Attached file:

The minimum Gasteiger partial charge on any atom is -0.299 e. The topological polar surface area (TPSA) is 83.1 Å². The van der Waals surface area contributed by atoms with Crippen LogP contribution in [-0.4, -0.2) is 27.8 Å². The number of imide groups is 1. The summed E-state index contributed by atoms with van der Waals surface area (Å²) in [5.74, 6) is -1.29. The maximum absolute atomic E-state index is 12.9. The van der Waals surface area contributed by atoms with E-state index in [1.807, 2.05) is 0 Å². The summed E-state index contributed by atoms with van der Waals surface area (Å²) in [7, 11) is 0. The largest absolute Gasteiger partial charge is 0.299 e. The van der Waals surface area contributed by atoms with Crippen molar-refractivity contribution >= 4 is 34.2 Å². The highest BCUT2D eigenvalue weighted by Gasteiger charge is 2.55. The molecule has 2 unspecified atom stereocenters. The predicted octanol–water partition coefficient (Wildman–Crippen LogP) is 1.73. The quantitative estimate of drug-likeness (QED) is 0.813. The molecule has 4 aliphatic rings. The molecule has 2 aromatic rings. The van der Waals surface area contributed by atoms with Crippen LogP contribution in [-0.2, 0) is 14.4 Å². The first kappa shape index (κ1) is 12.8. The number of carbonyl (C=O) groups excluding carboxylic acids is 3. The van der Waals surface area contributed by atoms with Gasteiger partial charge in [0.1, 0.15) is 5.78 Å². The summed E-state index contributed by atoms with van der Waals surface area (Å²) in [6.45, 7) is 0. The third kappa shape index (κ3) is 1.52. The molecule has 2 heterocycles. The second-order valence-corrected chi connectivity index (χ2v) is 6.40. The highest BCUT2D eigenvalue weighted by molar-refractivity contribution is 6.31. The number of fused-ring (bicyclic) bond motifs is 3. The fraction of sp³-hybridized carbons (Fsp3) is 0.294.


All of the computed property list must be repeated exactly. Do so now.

The minimum Gasteiger partial charge on any atom is -0.299 e. The topological polar surface area (TPSA) is 83.1 Å². The van der Waals surface area contributed by atoms with Crippen LogP contribution in [-0.4, -0.2) is 27.8 Å². The number of imide groups is 1. The summed E-state index contributed by atoms with van der Waals surface area (Å²) in [5.74, 6) is -1.29. The maximum absolute atomic E-state index is 12.9. The van der Waals surface area contributed by atoms with E-state index in [1.807, 2.05) is 0 Å². The summed E-state index contributed by atoms with van der Waals surface area (Å²) in [7, 11) is 0. The largest absolute Gasteiger partial charge is 0.299 e. The van der Waals surface area contributed by atoms with Crippen molar-refractivity contribution >= 4 is 34.2 Å². The highest BCUT2D eigenvalue weighted by Gasteiger charge is 2.55. The molecule has 2 unspecified atom stereocenters. The predicted octanol–water partition coefficient (Wildman–Crippen LogP) is 1.73. The quantitative estimate of drug-likeness (QED) is 0.813. The molecule has 4 aliphatic rings. The molecule has 2 aromatic rings. The van der Waals surface area contributed by atoms with Crippen LogP contribution in [-0.2, 0) is 14.4 Å². The first kappa shape index (κ1) is 12.8. The number of carbonyl (C=O) groups excluding carboxylic acids is 3. The van der Waals surface area contributed by atoms with Gasteiger partial charge in [0.1, 0.15) is 5.78 Å². The summed E-state index contributed by atoms with van der Waals surface area (Å²) in [6.45, 7) is 0. The third kappa shape index (κ3) is 1.52. The molecule has 2 heterocycles. The second-order valence-corrected chi connectivity index (χ2v) is 6.40. The highest BCUT2D eigenvalue weighted by molar-refractivity contribution is 6.31. The number of fused-ring (bicyclic) bond motifs is 3. The fraction of sp³-hybridized carbons (Fsp3) is 0.294.